The UK’s rate of inflation rose to 1.2% in the year to November 2016, compared with a 0.9% rise in the year to October, the Office for National Statistics (ONS) said on Tuesday.
Higher prices for clothing and fuel were the main contributors to the increase in the Consumer Prices Index (CPI). In particular, higher prices for winter coats were behind a 1.6% increase in the cost of clothing between October and November.
Petrol prices rose 1.6p a litre between October and November, after falling by 1.5p a litre a year ago. Diesel prices were 2p a litre higher, compared with a 0.6p fall last year.
Last month’s rate of CPI inflation was the highest since October 2014, when it stood at 1.3%.
The CPI rose by 0.2% between October and November 2016.
UK manufacturers also saw higher prices in November, according to a separate report from the ONS which revealed that the price of goods bought and sold by UK manufacturers rose for the fifth consecutive month following two years of falls.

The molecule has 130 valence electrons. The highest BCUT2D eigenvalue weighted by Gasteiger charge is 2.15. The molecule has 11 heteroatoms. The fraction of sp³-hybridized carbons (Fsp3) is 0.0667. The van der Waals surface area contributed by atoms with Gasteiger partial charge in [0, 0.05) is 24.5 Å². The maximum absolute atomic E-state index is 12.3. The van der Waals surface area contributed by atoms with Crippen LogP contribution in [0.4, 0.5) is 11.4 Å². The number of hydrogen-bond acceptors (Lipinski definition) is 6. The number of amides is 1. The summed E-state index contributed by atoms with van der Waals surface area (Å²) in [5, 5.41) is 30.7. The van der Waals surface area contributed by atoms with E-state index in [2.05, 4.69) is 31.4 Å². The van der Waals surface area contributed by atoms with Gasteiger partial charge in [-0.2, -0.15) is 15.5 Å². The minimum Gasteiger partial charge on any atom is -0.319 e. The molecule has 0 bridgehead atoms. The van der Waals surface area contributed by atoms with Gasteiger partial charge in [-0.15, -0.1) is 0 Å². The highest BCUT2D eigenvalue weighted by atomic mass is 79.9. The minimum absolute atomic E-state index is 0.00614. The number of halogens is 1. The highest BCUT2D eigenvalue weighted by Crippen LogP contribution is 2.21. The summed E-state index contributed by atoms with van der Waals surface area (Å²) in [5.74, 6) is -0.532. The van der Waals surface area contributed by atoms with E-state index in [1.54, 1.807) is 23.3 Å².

Factory gate prices (output prices) for goods produced by UK manufacturers went up by 2.3% in the year to November 2016, compared with an increase of 2.1% in the year to October 2016.
Core factory gate prices, which exclude the more volatile food, beverage, tobacco and petroleum products, rose 2.2% — the largest increase since February 2012.
Meanwhile, the overall price of materials and fuels bought by UK manufacturers for processing (total input prices) increased by 12.9% in the year to November 2016, up from a rise of 12.4% in the year to October 2016. Between October and November, total input prices fell by 1.1%, compared with a record increase of 4.5% the previous month.
Core input prices, which exclude purchases from the food, beverage, tobacco and petroleum industries, were up 11.5% compared with a rise of 10.3% in the year to October 2016.
Mike Prestwood, ONS head of inflation, commented: “November’s slight rally in the value of sterling eased the inflationary pressure on businesses importing raw materials, but consumer prices continued to edge upwards, due mainly to the rising cost of clothing and fuel.”